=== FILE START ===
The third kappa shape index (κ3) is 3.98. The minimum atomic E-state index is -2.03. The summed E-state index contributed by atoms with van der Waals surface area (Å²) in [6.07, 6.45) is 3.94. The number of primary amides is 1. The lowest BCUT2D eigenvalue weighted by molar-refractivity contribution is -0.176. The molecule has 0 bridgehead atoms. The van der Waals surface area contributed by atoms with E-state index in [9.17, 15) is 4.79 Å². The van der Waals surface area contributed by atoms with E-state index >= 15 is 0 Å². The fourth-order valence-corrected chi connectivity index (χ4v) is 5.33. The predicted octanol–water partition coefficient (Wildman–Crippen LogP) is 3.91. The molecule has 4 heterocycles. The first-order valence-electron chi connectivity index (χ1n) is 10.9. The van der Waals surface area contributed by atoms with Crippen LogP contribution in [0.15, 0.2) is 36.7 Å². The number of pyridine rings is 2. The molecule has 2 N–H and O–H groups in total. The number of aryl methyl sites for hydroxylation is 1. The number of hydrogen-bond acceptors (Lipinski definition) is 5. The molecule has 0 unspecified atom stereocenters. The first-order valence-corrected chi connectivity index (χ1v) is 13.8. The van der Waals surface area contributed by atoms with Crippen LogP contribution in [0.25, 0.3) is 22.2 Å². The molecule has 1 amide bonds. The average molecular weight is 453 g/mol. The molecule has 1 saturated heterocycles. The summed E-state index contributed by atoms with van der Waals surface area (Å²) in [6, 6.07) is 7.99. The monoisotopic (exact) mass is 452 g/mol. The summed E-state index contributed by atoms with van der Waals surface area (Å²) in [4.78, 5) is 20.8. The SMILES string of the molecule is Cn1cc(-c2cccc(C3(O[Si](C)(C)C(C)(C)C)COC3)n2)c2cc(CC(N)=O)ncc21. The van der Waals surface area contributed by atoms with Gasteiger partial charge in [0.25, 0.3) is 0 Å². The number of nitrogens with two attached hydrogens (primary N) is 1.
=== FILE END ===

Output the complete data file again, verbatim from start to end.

The third kappa shape index (κ3) is 3.98. The minimum atomic E-state index is -2.03. The summed E-state index contributed by atoms with van der Waals surface area (Å²) in [6.07, 6.45) is 3.94. The number of primary amides is 1. The lowest BCUT2D eigenvalue weighted by molar-refractivity contribution is -0.176. The molecule has 0 bridgehead atoms. The van der Waals surface area contributed by atoms with E-state index in [9.17, 15) is 4.79 Å². The van der Waals surface area contributed by atoms with E-state index >= 15 is 0 Å². The fourth-order valence-corrected chi connectivity index (χ4v) is 5.33. The predicted octanol–water partition coefficient (Wildman–Crippen LogP) is 3.91. The molecule has 4 heterocycles. The first-order valence-electron chi connectivity index (χ1n) is 10.9. The van der Waals surface area contributed by atoms with Crippen LogP contribution in [0.15, 0.2) is 36.7 Å². The number of pyridine rings is 2. The molecule has 2 N–H and O–H groups in total. The number of aryl methyl sites for hydroxylation is 1. The number of hydrogen-bond acceptors (Lipinski definition) is 5. The molecule has 0 unspecified atom stereocenters. The first-order valence-corrected chi connectivity index (χ1v) is 13.8. The van der Waals surface area contributed by atoms with Crippen LogP contribution in [0.25, 0.3) is 22.2 Å². The molecule has 1 amide bonds. The average molecular weight is 453 g/mol. The molecule has 1 saturated heterocycles. The summed E-state index contributed by atoms with van der Waals surface area (Å²) in [6, 6.07) is 7.99. The monoisotopic (exact) mass is 452 g/mol. The summed E-state index contributed by atoms with van der Waals surface area (Å²) in [4.78, 5) is 20.8. The SMILES string of the molecule is Cn1cc(-c2cccc(C3(O[Si](C)(C)C(C)(C)C)COC3)n2)c2cc(CC(N)=O)ncc21. The van der Waals surface area contributed by atoms with Gasteiger partial charge in [0.25, 0.3) is 0 Å². The number of nitrogens with two attached hydrogens (primary N) is 1.